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The Best Ways To Prevent Travel Sickness In A Car

Travel sickness is no laughing matter to the millions of people who have experienced it at some point during a car journey. Friends or family might make light of it, pulling faces and unhelpfully highlighting a sudden passing resemblance to Shrek. But to those who suffer the symptoms it’s distinctly unpleasant.

Written by James Foxall
Edited on
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It is estimated to affect around 20 million people in Britain. For those travelling by car, it usually strikes when they are a passenger. So what steps can be taken to help ward off that weary feeling?

What causes travel sickness in a car?

For most sufferers, motion or travel sickness occurs when riding in a car as a passenger. According to experts, it is caused by a conflict between what our eyes see and our balancing mechanism.

The inner ear helps us balance, and when your eyes send signals to the brain to let it know that you’re moving, but the inner ear fails to do the same you’ll quickly start to feel queasy.

This happens because we can see the world passing by outside the vehicle, but because we’re sitting still, our inner ear is sending mixed messages to the brain.

Unwell child seated on a booster seat staring outside of a car window.

Spotting the symptoms of travel sickness

If you have experienced travel sickness, you’ll know what the symptoms are. But for those who haven’t – and especially parents of young children - here’s what to look for.

Sufferers will generally say they are cold but their skin will sweat slightly. The colour may drain from their face, leaving the skin looking pallid. And they will most likely complain of feeling dizzy, while their breathing pattern will be rapid and shallow.

After this comes the most unpleasant bit of all – being sick. You’ll probably recognise when this has happened…

Steps to prevent travel sickness

Unfortunately, there isn’t a straightforward, one-size-fits-all cure for travel sickness in a car. However, there are steps parents of children and passengers can take to help prevent it setting in.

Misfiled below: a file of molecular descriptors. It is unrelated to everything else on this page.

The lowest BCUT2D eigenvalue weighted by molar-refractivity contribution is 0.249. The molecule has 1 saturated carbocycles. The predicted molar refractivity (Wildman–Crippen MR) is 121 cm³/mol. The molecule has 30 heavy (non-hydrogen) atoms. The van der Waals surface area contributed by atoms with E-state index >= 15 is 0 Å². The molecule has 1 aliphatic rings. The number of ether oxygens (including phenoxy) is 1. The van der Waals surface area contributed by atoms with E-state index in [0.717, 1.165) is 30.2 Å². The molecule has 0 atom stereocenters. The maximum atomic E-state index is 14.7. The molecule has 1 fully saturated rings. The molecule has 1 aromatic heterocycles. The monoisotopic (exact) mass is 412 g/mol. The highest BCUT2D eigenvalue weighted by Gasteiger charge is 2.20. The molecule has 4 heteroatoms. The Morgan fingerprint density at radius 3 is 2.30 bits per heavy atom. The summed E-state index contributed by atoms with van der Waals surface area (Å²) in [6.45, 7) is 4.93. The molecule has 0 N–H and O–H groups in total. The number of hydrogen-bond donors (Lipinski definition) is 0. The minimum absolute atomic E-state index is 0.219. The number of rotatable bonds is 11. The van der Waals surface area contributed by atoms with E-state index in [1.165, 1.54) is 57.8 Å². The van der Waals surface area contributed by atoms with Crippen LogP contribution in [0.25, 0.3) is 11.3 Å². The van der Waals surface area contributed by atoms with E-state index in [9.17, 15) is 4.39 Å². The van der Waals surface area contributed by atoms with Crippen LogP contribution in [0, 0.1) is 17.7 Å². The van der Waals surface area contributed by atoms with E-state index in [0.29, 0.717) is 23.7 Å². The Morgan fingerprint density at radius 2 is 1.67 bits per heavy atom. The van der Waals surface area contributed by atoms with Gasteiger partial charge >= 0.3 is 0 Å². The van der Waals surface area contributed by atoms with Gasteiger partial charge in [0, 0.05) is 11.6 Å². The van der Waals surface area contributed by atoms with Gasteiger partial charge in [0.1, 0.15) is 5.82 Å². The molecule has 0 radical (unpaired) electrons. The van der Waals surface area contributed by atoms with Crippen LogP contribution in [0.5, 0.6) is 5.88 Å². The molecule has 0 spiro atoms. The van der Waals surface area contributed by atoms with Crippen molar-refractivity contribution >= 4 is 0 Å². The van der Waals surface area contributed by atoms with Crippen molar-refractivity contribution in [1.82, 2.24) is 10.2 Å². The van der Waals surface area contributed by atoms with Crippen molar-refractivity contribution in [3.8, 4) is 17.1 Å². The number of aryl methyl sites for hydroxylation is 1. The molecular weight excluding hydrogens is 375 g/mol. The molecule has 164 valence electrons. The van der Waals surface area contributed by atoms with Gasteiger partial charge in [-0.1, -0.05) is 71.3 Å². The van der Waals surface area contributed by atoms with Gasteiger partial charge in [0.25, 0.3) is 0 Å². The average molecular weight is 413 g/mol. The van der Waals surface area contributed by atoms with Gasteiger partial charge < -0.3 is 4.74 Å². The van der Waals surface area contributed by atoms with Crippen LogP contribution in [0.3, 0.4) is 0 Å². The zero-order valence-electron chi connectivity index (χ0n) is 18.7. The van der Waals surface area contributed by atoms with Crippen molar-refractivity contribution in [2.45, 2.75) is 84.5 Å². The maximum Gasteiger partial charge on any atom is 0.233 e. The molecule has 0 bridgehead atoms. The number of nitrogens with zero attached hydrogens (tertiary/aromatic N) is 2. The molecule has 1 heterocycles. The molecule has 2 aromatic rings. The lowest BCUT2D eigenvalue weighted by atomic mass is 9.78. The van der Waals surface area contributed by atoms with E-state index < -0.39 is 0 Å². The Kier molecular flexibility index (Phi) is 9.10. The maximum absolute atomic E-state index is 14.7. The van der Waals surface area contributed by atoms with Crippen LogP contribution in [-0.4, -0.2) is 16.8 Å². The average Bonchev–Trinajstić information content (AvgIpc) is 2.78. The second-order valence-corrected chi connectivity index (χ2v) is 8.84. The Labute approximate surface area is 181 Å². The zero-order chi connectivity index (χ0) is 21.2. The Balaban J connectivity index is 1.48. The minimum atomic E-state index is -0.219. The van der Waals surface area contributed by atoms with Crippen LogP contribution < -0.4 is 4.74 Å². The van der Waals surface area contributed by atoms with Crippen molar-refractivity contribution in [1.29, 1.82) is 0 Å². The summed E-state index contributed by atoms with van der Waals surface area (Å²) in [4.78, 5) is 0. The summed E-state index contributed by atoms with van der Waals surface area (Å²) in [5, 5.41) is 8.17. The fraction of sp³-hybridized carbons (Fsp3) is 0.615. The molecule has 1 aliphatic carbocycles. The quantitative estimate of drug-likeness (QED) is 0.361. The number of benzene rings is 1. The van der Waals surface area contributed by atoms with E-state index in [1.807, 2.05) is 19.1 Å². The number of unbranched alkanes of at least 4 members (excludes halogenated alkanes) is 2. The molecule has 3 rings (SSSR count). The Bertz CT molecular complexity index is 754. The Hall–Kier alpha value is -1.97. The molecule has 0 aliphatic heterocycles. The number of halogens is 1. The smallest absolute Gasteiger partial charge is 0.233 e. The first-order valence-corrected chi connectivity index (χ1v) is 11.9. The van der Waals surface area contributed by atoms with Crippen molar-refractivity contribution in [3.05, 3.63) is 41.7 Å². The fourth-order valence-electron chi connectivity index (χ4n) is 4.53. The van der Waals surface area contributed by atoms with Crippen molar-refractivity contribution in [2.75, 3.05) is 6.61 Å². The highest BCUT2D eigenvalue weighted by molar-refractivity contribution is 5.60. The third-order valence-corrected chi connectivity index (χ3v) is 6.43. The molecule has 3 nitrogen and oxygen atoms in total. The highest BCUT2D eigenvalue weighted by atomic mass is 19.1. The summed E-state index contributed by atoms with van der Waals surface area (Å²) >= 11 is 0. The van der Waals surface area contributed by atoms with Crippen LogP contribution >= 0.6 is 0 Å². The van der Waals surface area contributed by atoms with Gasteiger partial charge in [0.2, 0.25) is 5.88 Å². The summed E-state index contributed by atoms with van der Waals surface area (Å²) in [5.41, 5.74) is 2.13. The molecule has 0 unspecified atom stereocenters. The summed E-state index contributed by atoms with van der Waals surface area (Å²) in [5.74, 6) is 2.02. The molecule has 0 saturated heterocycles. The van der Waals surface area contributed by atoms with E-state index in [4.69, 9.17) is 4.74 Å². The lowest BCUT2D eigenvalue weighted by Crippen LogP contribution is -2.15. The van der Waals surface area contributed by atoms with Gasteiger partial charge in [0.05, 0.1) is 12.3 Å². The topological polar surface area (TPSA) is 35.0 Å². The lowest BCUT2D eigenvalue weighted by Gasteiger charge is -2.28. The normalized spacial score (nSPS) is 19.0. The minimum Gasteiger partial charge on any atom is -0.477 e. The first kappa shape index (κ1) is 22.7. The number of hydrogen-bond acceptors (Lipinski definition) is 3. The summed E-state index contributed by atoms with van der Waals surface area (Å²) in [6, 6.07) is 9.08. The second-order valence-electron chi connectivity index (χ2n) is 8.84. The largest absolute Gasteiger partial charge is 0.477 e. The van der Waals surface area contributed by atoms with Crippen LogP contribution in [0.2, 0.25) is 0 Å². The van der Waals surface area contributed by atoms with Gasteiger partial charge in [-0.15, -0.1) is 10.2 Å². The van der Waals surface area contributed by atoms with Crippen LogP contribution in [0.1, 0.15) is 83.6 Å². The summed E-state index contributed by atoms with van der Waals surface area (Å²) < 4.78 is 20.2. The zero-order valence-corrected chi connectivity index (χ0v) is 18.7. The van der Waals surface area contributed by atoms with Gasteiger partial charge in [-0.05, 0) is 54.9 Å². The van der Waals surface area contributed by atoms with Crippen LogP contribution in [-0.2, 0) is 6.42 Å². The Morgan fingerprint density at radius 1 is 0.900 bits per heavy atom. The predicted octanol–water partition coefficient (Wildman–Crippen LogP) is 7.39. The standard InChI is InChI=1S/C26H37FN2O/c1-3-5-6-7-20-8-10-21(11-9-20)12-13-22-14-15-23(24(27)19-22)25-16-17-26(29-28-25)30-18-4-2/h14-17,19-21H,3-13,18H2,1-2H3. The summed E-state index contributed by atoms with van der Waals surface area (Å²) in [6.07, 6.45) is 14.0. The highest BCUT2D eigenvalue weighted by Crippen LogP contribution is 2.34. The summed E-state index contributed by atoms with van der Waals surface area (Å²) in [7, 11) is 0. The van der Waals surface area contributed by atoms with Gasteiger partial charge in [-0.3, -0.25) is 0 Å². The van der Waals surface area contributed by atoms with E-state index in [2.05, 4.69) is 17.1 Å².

Before driving:
  • Don’t eat a heavy meal
  • Relax and stay calm: worrying about the journey is likely to bring on symptoms
  • Try wearing an acupressure band to see if it works for you
  • Consider taking an antihistamine travel sickness pill, before getting in the car.
  • Always consult a chemist for advice
In the car:
  • Don’t read
  • Look at the horizon
  • If safe, sit in the front passenger seat
  • Open the window and get some fresh air
  • Have a biscuit! Ginger biscuits can help fight nausea
  • Keep travel sickness bags to hand

 

Tips from parents for preventing travel sickness in kids

One of the most common cures parents report for children suffering from car sickness is to move them to the front passenger seat. However, this should only be done if it is safe to do so, and any required child seat can be correctly restrained in place.

The reason it proves effective is that it gives kids a clear view of the horizon, which helps send the right messages to the brain. Another simple tip is to take off their shoes and socks. A lot of parents swear by this, although siblings may complain about the smell of sweaty feet!

Don’t let them watch films or read, as this will confuse the brain into thinking the body isn’t moving. And finally treat them to a lollipop – not any old lolly, but a Queasy Pop, made of natural ingredients and said to ease a churning stomach.